Abstract Semantics for Java 1.4 Programs

Part I of: Verification of LePUS3/Class-Z Specifications: Sample models and Abstract Semantics for Java 1.4

Technical Report CSM-471, ISSN 1744-8050

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Jonathan Nicholson, Amnon H Eden, Epameinondas Gasparis
Department of Computer Science, University of Essex, United Kingdom

31 December 2007

See also: Part II, Verification of LePUS3/Class-Z Specifications

Abstract

This document is a compendium of examples that describe the entities and relations that represent the abstract semantics (finite structures) of programs in the JavaTM programming language. It is designed to provide further explanation to the definitions given in the LePUS3 and Class-Z Reference manual [Eden et al. 2007].

To remind the reader, a finite structure is a simplified ('abstracted') picture of the program, which 'flattens' the knotty structure and syntax of the source code into a set of primitive entities (also called entities of dimension 0) and relations. Essentially, each finite structure can be viewed as a relational database, or a set of tables which contain tuples of entities ('records'). Below we list a few sample Java programs and the finite structure that represents them.

See also:

Classes

In the abstract semantics of the Java programming language, each entity in the unary relation (also called 'a class of dimension 0') stands for one of the static types mentioned in the program which, in Java, includes classes (java.lang.Object), interfaces (java.util.Collection), primitive types (int), and array types (int[]). Following are some examples that should demonstrate the correlation between types in Java programs and the entities which represent them.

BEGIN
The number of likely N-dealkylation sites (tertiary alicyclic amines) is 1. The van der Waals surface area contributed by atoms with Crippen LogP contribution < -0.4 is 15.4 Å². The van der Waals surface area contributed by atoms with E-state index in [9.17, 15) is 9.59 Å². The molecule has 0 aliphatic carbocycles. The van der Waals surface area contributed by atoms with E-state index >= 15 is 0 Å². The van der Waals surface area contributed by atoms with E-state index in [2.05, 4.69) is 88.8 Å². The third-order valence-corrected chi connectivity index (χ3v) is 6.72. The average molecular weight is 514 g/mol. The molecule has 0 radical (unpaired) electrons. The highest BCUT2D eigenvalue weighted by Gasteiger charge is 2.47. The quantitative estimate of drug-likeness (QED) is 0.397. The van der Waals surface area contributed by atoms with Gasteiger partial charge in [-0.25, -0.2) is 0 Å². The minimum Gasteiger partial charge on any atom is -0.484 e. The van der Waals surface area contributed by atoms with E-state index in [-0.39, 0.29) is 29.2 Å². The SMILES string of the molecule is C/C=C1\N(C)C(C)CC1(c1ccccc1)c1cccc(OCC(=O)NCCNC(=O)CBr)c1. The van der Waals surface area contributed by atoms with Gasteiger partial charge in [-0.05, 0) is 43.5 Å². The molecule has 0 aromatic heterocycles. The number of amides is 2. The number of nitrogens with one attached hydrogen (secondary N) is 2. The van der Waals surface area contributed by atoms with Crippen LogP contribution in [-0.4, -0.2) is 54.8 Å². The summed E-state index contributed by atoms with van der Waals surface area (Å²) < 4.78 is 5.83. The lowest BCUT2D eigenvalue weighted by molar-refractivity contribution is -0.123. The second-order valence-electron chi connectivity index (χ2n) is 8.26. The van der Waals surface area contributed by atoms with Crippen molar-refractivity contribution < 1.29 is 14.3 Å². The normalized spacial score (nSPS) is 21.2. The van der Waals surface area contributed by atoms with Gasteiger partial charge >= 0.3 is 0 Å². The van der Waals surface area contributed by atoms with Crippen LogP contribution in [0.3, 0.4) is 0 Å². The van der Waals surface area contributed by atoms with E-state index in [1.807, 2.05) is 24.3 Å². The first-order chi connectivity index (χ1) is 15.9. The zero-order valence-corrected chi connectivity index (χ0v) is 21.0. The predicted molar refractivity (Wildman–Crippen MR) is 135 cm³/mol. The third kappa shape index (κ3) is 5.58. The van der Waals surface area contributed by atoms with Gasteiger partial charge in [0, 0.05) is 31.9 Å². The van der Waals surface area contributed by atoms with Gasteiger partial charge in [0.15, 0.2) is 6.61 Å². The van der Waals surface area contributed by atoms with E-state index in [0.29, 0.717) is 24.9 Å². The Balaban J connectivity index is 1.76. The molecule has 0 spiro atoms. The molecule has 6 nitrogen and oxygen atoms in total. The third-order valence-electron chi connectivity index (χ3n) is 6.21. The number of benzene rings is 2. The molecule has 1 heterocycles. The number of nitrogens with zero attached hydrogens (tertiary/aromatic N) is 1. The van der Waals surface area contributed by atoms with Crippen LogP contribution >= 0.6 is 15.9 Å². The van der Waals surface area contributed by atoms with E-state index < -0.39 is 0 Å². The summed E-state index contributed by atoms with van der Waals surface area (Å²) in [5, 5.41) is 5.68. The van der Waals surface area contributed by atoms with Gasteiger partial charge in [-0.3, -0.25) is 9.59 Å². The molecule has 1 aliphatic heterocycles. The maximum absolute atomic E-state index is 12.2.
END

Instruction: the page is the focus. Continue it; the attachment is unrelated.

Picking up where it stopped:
Program Partial finite structure
								
public class A {
 int integer;
 int[] array = new int[5];
 class inner {
  class nestedInner { ... }
 }
}

public interface B { ... }
								
							

Methods and signatures

Each entity in the unary relation (also called 'a method of dimension 0') stands for exactly one method in a Java Program.

Each entity in the unary relation (also called 'a signature of dimension 0') stands for the signature (name and argument types) of one or more of the methods in a Java Program.

The pair in the binary relation indicates that the method has the signature . Since every method in a Java program has exactly one signature, each method is associated with exactly one signature.

The relation (see below) associates methods with classes, and the relation (see below) indicates that a method is accessible from subclasses.

The compiler adds the empty constructor if one has not been provided.

Program Complete finite structure
							
public class Cls {
 public void mth() { ... }
}								
							
Program Partial finite structure
							
public class A {
 public void t() { ... }
 public void z() { ... }
}

public interface B {
 public void s();
}

public class C
   extends A implements B {
 public void s() { ... }
 public void s(int i) { ... }
 public void t() { ... }
}
								
							

Abstract Relation

The contents of the unary (Definition VII) relation are (Definition III) and (Definition VI) entities. If an entity exists in this relation then the related section of program is abstract, for example an Interface is always abstract.
Program Partial finite structure
									
	public abstract class A {
	 public abstract void s();
	 public void t() { ... }
	}
	
	public interface B {
	 public void s();
	}
									
								

Inherit Relation

The binary (Definition VIII) relation represents inheritance, in terms of Javatm this means the keywords extend and implements, as well as the subtyping relation. In Javatm there is no inheritance between methods, and all classes which do not explicitly extend or implement from anything are taken to extend class java.lang.Object.